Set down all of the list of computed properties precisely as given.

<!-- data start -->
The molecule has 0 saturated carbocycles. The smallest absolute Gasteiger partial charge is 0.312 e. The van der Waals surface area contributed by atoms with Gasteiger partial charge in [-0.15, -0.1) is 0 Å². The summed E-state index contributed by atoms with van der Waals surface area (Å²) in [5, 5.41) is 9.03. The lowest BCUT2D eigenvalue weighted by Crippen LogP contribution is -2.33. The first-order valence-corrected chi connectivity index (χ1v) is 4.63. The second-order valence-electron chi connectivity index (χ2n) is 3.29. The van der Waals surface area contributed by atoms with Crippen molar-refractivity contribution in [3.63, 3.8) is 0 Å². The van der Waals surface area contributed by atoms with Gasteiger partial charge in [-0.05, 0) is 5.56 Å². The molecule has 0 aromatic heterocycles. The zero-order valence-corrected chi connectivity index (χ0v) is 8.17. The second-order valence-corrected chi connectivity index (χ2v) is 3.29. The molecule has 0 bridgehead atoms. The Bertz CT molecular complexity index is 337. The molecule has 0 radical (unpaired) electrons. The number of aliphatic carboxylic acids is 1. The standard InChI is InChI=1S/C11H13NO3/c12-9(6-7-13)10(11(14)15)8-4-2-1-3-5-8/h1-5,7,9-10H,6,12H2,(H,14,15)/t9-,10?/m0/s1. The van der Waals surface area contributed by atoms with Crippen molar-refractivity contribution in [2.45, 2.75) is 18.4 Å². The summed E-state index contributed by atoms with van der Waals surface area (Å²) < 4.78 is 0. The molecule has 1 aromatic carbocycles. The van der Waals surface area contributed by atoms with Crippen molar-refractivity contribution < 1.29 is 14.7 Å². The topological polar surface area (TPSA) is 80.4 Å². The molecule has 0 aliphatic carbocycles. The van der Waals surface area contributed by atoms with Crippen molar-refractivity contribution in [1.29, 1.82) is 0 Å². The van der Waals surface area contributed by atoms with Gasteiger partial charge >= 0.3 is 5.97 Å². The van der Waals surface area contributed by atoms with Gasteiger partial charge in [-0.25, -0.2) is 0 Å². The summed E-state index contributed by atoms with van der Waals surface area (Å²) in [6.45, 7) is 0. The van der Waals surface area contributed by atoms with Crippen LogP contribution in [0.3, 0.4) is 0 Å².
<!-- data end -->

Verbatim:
The molecule has 0 saturated carbocycles. The smallest absolute Gasteiger partial charge is 0.312 e. The van der Waals surface area contributed by atoms with Gasteiger partial charge in [-0.15, -0.1) is 0 Å². The summed E-state index contributed by atoms with van der Waals surface area (Å²) in [5, 5.41) is 9.03. The lowest BCUT2D eigenvalue weighted by Crippen LogP contribution is -2.33. The first-order valence-corrected chi connectivity index (χ1v) is 4.63. The second-order valence-electron chi connectivity index (χ2n) is 3.29. The van der Waals surface area contributed by atoms with Crippen molar-refractivity contribution in [3.63, 3.8) is 0 Å². The van der Waals surface area contributed by atoms with Gasteiger partial charge in [-0.05, 0) is 5.56 Å². The molecule has 0 aromatic heterocycles. The zero-order valence-corrected chi connectivity index (χ0v) is 8.17. The second-order valence-corrected chi connectivity index (χ2v) is 3.29. The molecule has 0 bridgehead atoms. The Bertz CT molecular complexity index is 337. The molecule has 0 radical (unpaired) electrons. The number of aliphatic carboxylic acids is 1. The standard InChI is InChI=1S/C11H13NO3/c12-9(6-7-13)10(11(14)15)8-4-2-1-3-5-8/h1-5,7,9-10H,6,12H2,(H,14,15)/t9-,10?/m0/s1. The van der Waals surface area contributed by atoms with Crippen molar-refractivity contribution in [2.45, 2.75) is 18.4 Å². The summed E-state index contributed by atoms with van der Waals surface area (Å²) < 4.78 is 0. The molecule has 1 aromatic carbocycles. The van der Waals surface area contributed by atoms with Crippen molar-refractivity contribution < 1.29 is 14.7 Å². The topological polar surface area (TPSA) is 80.4 Å². The molecule has 0 aliphatic carbocycles. The van der Waals surface area contributed by atoms with Crippen molar-refractivity contribution in [1.29, 1.82) is 0 Å². The van der Waals surface area contributed by atoms with Gasteiger partial charge >= 0.3 is 5.97 Å². The van der Waals surface area contributed by atoms with Gasteiger partial charge in [-0.25, -0.2) is 0 Å². The summed E-state index contributed by atoms with van der Waals surface area (Å²) in [6.45, 7) is 0. The van der Waals surface area contributed by atoms with Crippen LogP contribution in [0.3, 0.4) is 0 Å².